Gov. Mike Beebe and some of his staff members were in the sky near Russellville and headed for Springdale when the telephone rang at midday on Aug. 13, 2008.
“That was the only time the air phone rang in the airplane in eight years,” he said last week.
That’s how Beebe, who had been governor for a year and a half, learned that Bill Gwatney had been gravely wounded by a gunman who entered the Arkansas Democratic Party headquarters in Little Rock. The airplane returned to Little Rock.
Matt DeCample, who was Beebe’s spokesman, was on the plane. When the plane descended enough to pick up cell tower signals, every cellphone on the plane started buzzing from pent-up text messages and voicemails.
Beebe’s State Police detail took him straight to the Governor’s Mansion. “They wouldn’t let me immediately go anywhere because the guy was on the loose,” he said.
Democratic Party staffers were brought to the governor’s office at the Capitol two blocks away, DeCample said. Counselors were brought in from the University of Arkansas for Medical Sciences — one of the many kindnesses that stand out in the mind of Mariah Hatta, the party executive director who was in the office with Gwatney when he was shot.
The gunman, promptly identified as Timothy Dale Johnson from Beebe’s hometown of Searcy, was fatally wounded in a shootout with law enforcement near Sheridan at about 12:30 p.m., so Beebe was able to join Gwatney’s family and friends at UAMS Medical Center in Little Rock before Gwatney was pronounced dead at 3:59 p.m.
“In a way it seems like yesterday,” Beebe said, “and in a way it seems like forever ago.”
He still feels some responsibility for Gwatney’s death. “I think about that a lot, and I have a lot of guilt about that, because if I hadn’t asked him to be chairman, he wouldn’t be there,” Beebe said.
But he then dismissed that line of thinking, saying other factors combined to put Gwatney in the wrong place at the wrong time.
“There was no rational basis for an irrational act,” he concluded.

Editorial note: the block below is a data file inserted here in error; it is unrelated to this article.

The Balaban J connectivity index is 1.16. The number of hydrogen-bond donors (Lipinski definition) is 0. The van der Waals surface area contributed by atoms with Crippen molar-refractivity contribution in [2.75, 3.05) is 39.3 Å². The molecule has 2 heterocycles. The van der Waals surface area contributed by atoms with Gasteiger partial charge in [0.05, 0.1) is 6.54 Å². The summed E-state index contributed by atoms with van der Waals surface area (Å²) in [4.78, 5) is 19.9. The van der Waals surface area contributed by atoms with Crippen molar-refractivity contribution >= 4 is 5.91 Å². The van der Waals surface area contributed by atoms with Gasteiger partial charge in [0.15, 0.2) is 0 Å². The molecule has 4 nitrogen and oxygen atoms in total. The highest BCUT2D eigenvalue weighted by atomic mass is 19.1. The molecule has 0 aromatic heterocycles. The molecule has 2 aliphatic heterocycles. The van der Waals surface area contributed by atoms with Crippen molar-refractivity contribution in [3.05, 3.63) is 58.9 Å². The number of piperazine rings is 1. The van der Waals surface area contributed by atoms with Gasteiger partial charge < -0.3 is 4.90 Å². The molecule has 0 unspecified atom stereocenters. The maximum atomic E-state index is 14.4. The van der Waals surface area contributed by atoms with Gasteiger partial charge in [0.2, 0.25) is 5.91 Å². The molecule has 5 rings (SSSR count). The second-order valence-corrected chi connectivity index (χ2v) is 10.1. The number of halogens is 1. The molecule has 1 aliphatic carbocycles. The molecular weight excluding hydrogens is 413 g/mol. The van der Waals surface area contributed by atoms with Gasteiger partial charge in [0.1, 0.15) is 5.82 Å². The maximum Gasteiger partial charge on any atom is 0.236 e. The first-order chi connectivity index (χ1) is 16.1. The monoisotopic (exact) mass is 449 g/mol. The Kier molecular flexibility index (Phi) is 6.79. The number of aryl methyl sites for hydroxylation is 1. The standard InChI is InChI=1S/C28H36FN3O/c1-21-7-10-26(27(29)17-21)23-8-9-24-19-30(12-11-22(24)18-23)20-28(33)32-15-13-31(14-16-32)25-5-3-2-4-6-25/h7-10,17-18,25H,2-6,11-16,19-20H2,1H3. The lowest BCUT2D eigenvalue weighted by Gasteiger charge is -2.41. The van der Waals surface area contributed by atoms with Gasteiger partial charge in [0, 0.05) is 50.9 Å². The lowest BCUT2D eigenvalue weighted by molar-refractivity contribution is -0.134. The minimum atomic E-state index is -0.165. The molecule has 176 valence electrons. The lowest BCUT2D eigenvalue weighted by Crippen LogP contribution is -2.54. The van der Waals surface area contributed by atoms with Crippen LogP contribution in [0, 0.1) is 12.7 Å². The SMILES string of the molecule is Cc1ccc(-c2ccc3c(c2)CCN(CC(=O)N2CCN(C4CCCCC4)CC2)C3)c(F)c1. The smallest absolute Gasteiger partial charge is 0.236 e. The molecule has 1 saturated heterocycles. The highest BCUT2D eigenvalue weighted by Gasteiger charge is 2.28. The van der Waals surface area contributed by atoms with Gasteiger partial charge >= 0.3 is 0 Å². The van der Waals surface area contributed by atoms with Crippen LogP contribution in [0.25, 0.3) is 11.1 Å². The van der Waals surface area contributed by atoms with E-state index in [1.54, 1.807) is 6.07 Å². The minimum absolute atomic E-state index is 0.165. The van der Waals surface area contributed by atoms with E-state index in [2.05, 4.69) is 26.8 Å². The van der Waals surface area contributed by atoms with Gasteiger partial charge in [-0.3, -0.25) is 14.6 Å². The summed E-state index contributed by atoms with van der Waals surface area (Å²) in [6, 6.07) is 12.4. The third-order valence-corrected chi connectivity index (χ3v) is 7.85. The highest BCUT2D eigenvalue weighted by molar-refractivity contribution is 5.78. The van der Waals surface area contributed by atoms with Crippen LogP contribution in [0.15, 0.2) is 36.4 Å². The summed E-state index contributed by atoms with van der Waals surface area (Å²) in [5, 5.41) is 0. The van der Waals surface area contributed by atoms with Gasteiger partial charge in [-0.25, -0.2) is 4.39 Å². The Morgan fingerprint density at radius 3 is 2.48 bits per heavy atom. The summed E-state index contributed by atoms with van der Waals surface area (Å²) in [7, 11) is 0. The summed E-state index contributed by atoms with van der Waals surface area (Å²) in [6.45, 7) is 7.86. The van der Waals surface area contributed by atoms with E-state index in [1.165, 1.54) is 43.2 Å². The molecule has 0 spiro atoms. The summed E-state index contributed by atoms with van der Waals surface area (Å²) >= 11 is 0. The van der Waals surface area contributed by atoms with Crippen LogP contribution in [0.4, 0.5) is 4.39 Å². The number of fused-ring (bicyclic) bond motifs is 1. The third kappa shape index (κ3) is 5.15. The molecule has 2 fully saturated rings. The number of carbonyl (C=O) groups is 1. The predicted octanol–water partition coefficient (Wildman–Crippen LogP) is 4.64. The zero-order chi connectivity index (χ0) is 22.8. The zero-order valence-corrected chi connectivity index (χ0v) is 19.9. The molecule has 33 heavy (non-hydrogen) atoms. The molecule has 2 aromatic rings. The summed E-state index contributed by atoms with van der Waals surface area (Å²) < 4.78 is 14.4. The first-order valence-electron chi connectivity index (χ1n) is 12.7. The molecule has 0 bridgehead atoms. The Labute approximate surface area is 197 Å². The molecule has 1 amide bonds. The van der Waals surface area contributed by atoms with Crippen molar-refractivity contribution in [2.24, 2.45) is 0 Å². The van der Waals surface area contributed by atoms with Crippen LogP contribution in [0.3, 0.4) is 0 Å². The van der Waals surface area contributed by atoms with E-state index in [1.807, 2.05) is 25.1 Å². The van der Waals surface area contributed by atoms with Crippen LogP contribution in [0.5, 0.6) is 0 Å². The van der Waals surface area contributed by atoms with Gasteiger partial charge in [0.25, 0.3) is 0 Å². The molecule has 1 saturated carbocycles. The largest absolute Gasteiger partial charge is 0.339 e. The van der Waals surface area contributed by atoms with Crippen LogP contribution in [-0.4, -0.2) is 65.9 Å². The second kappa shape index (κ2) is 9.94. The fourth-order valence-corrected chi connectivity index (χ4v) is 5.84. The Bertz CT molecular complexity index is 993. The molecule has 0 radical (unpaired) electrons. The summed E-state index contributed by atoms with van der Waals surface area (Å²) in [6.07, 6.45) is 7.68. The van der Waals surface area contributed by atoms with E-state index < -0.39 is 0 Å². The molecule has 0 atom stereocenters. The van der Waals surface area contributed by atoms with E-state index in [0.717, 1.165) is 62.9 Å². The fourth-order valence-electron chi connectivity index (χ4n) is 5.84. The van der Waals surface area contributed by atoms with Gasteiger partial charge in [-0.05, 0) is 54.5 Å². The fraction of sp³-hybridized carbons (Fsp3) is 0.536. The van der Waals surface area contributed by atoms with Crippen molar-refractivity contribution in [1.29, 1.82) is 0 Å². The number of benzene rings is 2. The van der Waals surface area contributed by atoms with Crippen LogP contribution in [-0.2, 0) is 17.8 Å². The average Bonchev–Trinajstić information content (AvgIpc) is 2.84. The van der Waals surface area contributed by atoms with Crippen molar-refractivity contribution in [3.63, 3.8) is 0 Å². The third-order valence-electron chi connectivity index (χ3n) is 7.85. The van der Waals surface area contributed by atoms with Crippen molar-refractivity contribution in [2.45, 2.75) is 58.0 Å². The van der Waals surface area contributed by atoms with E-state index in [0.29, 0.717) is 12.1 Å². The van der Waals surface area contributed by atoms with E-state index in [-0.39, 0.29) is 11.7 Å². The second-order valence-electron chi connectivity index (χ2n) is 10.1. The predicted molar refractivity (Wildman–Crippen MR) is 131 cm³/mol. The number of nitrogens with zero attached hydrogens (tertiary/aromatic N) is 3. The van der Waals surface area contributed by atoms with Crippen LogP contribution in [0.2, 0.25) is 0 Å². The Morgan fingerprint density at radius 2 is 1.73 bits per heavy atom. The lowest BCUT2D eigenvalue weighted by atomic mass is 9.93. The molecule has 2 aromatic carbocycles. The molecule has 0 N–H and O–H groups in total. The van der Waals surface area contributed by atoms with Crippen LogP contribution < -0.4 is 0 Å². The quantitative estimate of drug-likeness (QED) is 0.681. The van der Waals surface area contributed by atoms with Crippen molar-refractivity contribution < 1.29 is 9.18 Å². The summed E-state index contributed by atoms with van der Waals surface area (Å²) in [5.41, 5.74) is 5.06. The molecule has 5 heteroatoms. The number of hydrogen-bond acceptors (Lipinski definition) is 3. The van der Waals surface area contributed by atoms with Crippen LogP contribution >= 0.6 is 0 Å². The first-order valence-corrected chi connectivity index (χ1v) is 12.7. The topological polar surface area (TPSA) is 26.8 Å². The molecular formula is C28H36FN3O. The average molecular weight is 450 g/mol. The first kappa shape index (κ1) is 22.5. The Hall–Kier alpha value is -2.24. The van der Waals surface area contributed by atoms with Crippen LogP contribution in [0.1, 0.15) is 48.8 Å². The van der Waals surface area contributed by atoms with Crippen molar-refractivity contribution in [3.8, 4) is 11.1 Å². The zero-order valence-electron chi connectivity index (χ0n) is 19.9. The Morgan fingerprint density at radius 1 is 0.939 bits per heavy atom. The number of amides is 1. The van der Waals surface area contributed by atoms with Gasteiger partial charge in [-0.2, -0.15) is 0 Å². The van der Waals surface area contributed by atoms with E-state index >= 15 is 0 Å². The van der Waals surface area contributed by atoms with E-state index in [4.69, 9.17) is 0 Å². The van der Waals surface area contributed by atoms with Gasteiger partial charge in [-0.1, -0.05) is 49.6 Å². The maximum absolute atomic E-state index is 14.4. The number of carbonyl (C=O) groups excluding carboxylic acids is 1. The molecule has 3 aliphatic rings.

Beebe said Gwatney had not discussed with him any future political ambitions, although Gwatney did complain about being term-limited from the state Senate while still in his early 40s. “He certainly had the talent to run for statewide office. He had politics in his blood, so it would not have been out of the realm of reason if he had run for statewide office.”
Will Bond, another Jacksonville Democrat who later served as the state party chairman, started his political career on Gwatney’s first run for the state Senate. He said Gwatney “would have had a legitimate shot at being lieutenant governor or even governor. He had the skills and was personally positioned to be able to do that.”
Hatta said she has given a lot of thought to what Arkansas lost that day. “Obviously, so many lives would have been different. And I think politics would have been different in Arkansas,” she said.
Gwatney’s widow, Rebecca, filled in for him as a superdelegate at the Democratic National Convention in Denver two weeks later, and the nomination and election of Barack Obama as president would accelerate the Democratic Party’s fall from power in Arkansas.
“It was a very different environment than we have today,” Hatta said, “and I wouldn’t have been surprised if Bill Gwatney had run for another office at some point.”
Hatta, who has worked as an independent political consultant since 2011, had been named executive director of the state party earlier in 2008.
“The few months I worked for him and traveled around, he was very well received. People liked him, really liked him. And after his death, you could see how many people really liked him from all parts of his life.”
Despite having been born into privilege, Gwatney had the ability to connect with all types of people, she said. “He didn’t talk up and he didn’t talk down — he was just himself. And I think that would have resonated.”